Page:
If Poile and the Predators were to deal Subban, they would have to find a way to replace him on the blue line. With Fabbro likely another year away and their other defense prospects not having the upside that Fabbro does, Nashville would either have to land a top-four defenseman in a package for Subban or sign one in free agency.
But even then, that player is all but guaranteed to be a step down from what Subban brings. No other Nashville defenseman is as much a scoring threat as Subban, and his game cannot be replaced internally. Trading Subban would make them worse in 2018-19.
Landing Spots if Subban is Traded
If the Predators trade Subban this offseason, which teams could be in play for him? For starters, although every team would want Subban, not all have the cap space or the need for him. One team I could see having interest is the Vegas Golden Knights. They were in on Erik Karlsson at the trade deadline but were unable to complete it in time. They have the cap space and assets needed to trade for either Subban or Karlsson.
Related: Golden Knights Can Skip Next Expansion Draft
Another team is the New Jersey Devils. The Devils were at least one year ahead of schedule in 2017-18. A lackluster defense capped their potential, in the playoffs and Subban could slot in nicely on their top pair. However, the Devils may not have the depth of scoring forwards Nashville could be looking for to make the deal possible.
If John Tavares does not return to the New York Islanders, they could be a landing spot for Subban. They had no issues scoring goals in 2017-18 but allowed the most. Acquiring Subban helps the Islanders on the blue line without hindering their ability to score goals. They have several players who could give Nashville more of a scoring punch.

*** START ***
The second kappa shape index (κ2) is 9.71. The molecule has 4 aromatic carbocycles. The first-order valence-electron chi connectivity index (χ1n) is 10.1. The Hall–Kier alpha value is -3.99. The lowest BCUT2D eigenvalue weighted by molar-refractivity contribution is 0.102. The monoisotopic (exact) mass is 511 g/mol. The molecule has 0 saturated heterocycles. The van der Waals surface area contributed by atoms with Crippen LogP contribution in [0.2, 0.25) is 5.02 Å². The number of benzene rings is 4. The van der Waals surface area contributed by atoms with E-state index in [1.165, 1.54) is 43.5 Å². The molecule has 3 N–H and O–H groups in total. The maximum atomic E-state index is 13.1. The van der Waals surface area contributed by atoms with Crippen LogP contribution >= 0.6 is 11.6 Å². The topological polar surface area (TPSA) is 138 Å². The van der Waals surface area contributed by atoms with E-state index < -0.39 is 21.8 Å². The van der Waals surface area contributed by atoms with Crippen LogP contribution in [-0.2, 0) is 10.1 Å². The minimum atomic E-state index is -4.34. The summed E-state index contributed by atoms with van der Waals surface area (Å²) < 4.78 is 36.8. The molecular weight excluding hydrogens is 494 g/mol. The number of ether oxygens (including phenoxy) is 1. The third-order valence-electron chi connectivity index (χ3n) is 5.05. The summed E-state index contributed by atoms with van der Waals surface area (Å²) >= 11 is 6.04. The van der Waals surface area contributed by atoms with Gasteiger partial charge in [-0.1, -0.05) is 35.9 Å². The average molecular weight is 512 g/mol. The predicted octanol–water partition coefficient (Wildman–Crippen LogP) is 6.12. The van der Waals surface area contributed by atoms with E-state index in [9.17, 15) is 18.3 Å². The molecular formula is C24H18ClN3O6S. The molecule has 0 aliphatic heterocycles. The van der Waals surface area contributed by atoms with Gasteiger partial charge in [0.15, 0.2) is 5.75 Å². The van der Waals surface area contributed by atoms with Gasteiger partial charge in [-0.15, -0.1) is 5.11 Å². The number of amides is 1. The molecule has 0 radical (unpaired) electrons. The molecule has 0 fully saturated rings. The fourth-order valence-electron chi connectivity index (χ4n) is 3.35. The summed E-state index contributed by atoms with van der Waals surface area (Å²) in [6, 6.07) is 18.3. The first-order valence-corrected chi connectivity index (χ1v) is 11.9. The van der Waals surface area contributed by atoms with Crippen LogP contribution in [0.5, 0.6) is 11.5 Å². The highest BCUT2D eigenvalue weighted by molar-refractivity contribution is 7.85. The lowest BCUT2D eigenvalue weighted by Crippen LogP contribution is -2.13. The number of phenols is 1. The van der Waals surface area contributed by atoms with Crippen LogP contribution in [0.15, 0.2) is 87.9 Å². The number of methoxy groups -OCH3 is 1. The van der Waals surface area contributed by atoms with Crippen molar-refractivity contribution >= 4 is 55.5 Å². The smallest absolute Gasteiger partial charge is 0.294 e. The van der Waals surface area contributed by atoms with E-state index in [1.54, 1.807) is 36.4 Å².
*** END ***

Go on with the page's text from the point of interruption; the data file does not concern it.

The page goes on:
Finally, the Arizona Coyotes. The Coyotes played well in 2017-18 after goaltender Antti Raanta returned from injury. Likely focused on taking a step forward in 2018-19, what better way to do so than by acquiring a Norris Trophy winner? Subban would work great on a blue line that already has Oliver Ekman-Larsson and Jakob Chychrun. He would also provide protection against potentially losing Ekman-Larsson to free agency in 2019.
So…Will They Move Him?
With Poile, anything is possible because he is never satisfied. He is unafraid to trade key pieces from the current team or franchise favorites so no one is safe unless he has trade protection. Nashville’s early dismissal from the postseason was not Subban’s fault, but he is an easy player to blame given how flamboyant he is.
To me, it makes more sense for the Predators to keep Subban through at least next season and keep their top-four intact. If one of their defense prospects is ready to join the NHL club next season, that player can either be insulated on the third pair or one of the top two pairs can be split up, allowing the prospect to play with a trusted veteran.
Related: David Poile’s 5 Best Moves
If Subban is kept as all indications point to, he can still be traded the following offseason to free up cap space. That would allow the Predators to extend Kevin Fiala, Colton Sissons, and Ellis. Personally, I feel that trading Subban at any point would be a mistake by the Predators. He is their best defenseman and plays better on both sides of the puck than the others.
*All stats came from Hockey-Reference, Corsica, and Natural Stat Trick.